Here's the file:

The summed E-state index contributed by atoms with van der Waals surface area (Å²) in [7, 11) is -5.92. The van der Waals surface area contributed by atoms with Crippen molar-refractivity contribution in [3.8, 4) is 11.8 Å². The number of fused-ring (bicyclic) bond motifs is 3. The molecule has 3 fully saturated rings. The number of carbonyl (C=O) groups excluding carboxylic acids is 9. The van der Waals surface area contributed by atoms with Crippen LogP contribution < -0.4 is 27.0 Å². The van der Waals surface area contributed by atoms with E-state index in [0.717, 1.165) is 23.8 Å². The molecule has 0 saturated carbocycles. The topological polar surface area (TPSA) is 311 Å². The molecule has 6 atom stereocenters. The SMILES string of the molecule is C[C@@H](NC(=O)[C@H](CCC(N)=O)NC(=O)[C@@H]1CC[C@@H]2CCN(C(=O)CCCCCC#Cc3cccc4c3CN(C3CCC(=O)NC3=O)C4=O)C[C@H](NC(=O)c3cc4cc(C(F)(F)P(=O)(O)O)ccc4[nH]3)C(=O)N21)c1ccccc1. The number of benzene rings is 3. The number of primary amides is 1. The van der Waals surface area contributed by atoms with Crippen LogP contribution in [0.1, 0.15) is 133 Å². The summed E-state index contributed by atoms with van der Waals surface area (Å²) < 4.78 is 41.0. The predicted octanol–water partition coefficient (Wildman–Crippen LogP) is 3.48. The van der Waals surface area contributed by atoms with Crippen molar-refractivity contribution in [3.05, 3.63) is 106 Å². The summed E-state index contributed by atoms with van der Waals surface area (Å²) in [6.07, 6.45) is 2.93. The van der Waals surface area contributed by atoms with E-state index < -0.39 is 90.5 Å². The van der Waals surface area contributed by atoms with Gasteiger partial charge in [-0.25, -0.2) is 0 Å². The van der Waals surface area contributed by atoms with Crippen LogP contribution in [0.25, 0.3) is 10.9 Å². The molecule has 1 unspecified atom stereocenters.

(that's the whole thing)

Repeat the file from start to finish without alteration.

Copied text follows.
The summed E-state index contributed by atoms with van der Waals surface area (Å²) in [7, 11) is -5.92. The van der Waals surface area contributed by atoms with Crippen molar-refractivity contribution in [3.8, 4) is 11.8 Å². The number of fused-ring (bicyclic) bond motifs is 3. The molecule has 3 fully saturated rings. The number of carbonyl (C=O) groups excluding carboxylic acids is 9. The van der Waals surface area contributed by atoms with Crippen LogP contribution < -0.4 is 27.0 Å². The van der Waals surface area contributed by atoms with E-state index in [0.717, 1.165) is 23.8 Å². The molecule has 0 saturated carbocycles. The topological polar surface area (TPSA) is 311 Å². The molecule has 6 atom stereocenters. The SMILES string of the molecule is C[C@@H](NC(=O)[C@H](CCC(N)=O)NC(=O)[C@@H]1CC[C@@H]2CCN(C(=O)CCCCCC#Cc3cccc4c3CN(C3CCC(=O)NC3=O)C4=O)C[C@H](NC(=O)c3cc4cc(C(F)(F)P(=O)(O)O)ccc4[nH]3)C(=O)N21)c1ccccc1. The number of benzene rings is 3. The number of primary amides is 1. The van der Waals surface area contributed by atoms with Crippen LogP contribution in [0.1, 0.15) is 133 Å². The summed E-state index contributed by atoms with van der Waals surface area (Å²) < 4.78 is 41.0. The predicted octanol–water partition coefficient (Wildman–Crippen LogP) is 3.48. The van der Waals surface area contributed by atoms with Crippen molar-refractivity contribution in [3.05, 3.63) is 106 Å². The summed E-state index contributed by atoms with van der Waals surface area (Å²) in [6.07, 6.45) is 2.93. The van der Waals surface area contributed by atoms with E-state index < -0.39 is 90.5 Å². The van der Waals surface area contributed by atoms with Gasteiger partial charge in [-0.25, -0.2) is 0 Å². The van der Waals surface area contributed by atoms with Crippen LogP contribution in [0.25, 0.3) is 10.9 Å². The molecule has 1 unspecified atom stereocenters.